A Guy Like You

From Wikipedia, the free encyclopedia
Jump to: navigation, search

"A Guy Like You" is a song from Disney's 1996 film The Hunchback of Notre Dame. It is performed by the three gargoyles as they try to console Qusimodo. The song was also featured in the stage musical version.

Production[edit]

Mary Wickes, the voice actress for the gargoyle Laverne, was sick during some re-recordings of the song.[1]

Synopsis[edit]

According to the Washington Post, "the song encourages Quasi in his wrongheaded pursuit of Gypsy dancer Esmeralda."[2]

Composition[edit]

The song has "Broadway pizazz".[2] It has been described as "sprightly" and "this show's answer to 'Be Our Guest'".[3] Canada.com describes it as a "chin-up musical number".[4] Indianapolis Star describes it as a "peppy tune of encouragement".[5]

Tone difference with rest of film[edit]

The song was added in the film to add some levity after "the intensity of Hellfire" which is followed by Frollo "go[ing] on a tear extorting Gypsies, arresting people, attempting to kill people including Phoebus and burning a good portion of Paris."[6]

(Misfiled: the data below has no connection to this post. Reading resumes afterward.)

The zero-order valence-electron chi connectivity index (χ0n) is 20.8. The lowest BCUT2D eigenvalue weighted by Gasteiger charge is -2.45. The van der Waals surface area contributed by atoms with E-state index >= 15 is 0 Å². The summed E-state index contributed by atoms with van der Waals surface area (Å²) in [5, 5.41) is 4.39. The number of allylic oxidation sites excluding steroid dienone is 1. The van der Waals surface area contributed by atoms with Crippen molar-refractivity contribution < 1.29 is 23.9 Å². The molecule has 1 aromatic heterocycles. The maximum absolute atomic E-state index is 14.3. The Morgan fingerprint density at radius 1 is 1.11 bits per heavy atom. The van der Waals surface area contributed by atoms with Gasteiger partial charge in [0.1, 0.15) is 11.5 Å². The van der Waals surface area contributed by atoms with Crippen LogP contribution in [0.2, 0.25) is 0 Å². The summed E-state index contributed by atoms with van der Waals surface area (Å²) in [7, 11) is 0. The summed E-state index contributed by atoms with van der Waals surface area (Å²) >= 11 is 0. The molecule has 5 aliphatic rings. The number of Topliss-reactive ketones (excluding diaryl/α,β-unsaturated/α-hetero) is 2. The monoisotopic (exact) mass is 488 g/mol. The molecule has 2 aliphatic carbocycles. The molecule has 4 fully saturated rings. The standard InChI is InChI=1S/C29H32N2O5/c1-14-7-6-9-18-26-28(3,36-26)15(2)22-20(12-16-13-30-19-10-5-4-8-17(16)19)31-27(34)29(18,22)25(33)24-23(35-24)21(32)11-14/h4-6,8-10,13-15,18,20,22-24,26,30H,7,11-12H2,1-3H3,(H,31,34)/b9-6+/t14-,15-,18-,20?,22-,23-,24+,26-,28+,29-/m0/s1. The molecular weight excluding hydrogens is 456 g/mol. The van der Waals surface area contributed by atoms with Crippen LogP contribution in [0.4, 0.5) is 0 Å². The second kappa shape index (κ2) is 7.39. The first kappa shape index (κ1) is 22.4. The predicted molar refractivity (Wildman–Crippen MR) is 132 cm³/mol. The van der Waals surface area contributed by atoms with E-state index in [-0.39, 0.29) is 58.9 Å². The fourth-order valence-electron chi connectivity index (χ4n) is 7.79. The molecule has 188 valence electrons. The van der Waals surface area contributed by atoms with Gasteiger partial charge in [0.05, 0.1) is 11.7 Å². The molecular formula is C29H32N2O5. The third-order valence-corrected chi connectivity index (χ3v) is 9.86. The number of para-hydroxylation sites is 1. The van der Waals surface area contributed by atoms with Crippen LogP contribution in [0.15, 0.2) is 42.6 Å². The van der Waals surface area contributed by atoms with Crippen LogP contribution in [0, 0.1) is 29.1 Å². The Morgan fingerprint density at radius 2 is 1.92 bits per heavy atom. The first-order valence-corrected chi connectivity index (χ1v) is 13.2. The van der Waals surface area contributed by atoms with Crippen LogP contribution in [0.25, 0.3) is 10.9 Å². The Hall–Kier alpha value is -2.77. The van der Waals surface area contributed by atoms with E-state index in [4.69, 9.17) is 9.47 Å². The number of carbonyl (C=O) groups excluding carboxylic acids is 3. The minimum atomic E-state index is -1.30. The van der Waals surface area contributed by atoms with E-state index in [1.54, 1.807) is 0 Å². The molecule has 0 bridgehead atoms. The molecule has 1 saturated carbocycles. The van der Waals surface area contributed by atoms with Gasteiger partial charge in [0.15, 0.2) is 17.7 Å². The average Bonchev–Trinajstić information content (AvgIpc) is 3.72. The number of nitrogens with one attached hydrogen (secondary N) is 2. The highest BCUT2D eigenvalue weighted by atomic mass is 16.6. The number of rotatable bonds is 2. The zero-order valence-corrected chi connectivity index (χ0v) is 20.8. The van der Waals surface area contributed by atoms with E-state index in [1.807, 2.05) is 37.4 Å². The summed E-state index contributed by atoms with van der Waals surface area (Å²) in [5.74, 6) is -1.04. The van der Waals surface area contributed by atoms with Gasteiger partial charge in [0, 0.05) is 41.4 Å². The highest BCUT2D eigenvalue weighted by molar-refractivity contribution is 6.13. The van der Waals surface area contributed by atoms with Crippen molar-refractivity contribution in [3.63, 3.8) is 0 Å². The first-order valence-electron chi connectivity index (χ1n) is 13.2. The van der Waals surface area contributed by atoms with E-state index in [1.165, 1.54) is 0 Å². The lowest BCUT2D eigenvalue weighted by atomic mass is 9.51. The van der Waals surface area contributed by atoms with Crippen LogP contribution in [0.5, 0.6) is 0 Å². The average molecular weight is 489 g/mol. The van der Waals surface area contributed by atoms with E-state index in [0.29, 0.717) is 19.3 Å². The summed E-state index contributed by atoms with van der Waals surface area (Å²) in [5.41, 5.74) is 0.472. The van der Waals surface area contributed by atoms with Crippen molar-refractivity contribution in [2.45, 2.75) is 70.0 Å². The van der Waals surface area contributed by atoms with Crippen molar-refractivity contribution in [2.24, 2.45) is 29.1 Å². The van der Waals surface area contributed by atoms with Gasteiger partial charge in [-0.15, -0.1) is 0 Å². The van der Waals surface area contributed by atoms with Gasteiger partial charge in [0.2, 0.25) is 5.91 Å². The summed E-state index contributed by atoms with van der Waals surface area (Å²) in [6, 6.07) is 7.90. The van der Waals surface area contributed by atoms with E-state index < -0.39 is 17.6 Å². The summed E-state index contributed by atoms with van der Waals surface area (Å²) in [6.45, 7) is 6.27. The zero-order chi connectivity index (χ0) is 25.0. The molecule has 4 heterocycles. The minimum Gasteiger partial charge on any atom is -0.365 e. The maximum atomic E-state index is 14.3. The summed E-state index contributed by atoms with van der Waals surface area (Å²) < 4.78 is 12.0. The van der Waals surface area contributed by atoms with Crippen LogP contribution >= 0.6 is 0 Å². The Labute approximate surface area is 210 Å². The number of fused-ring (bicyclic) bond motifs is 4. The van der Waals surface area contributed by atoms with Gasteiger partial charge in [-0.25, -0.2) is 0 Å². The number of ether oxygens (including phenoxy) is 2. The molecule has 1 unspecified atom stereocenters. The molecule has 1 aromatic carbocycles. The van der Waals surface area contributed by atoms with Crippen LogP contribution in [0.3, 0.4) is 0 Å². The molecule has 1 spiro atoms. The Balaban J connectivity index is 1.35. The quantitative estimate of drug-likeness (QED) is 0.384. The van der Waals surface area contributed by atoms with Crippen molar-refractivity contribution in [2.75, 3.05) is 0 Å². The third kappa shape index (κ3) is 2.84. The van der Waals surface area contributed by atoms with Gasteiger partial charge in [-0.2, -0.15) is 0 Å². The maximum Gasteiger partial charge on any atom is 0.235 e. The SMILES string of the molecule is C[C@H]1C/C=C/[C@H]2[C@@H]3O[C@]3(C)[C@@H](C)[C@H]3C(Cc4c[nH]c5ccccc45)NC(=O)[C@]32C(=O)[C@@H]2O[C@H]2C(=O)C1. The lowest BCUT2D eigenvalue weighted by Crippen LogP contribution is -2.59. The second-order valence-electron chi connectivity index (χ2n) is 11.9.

Their song was describes as a "funny, upbeat song" sung by "comic relief" characters.[7]

Hi-Def Digest said that "at times, the movie is dark, serious and mature, but then it switches into being goofy and comedic", citing scenes with the gargoyles and this song in particular. It added that it's as if the film "didn't trust itself [and] want[ing] to straddle two boats by making a movie that appealed to adult audiences as well as children". It concluded that "unfortunately, most children don't like this movie and it is almost ignored by the Walt Disney Company".[8]

We Debate: The Surprising Bleakness of Disney's The Hunchback of Notre Dame notes that "Beyond the joking reference to the burning city around them in 'A Guy Like You', the song is mostly bright and cheery, but, again, that is on the surface. The song is ultimately poignant and tragic because the audiences knows Quasimodo's love is unrequited, and are quickly proven correct as Quasimodo has to watch Esmeralda and Phoebus make out like there is no tomorrow."[9]

Home releases[edit]

A three minute multi-language reel of the song "A Guy Like You" is featured on the Blue-Ray DVD.[8][10]

Critical reception[edit]

The song has received negative reviews. While the singing and production of the song have been praised by some, its jarring dissonance with the tone of the rest of the film, as well as its anachronisms and shallow message, have been criticised.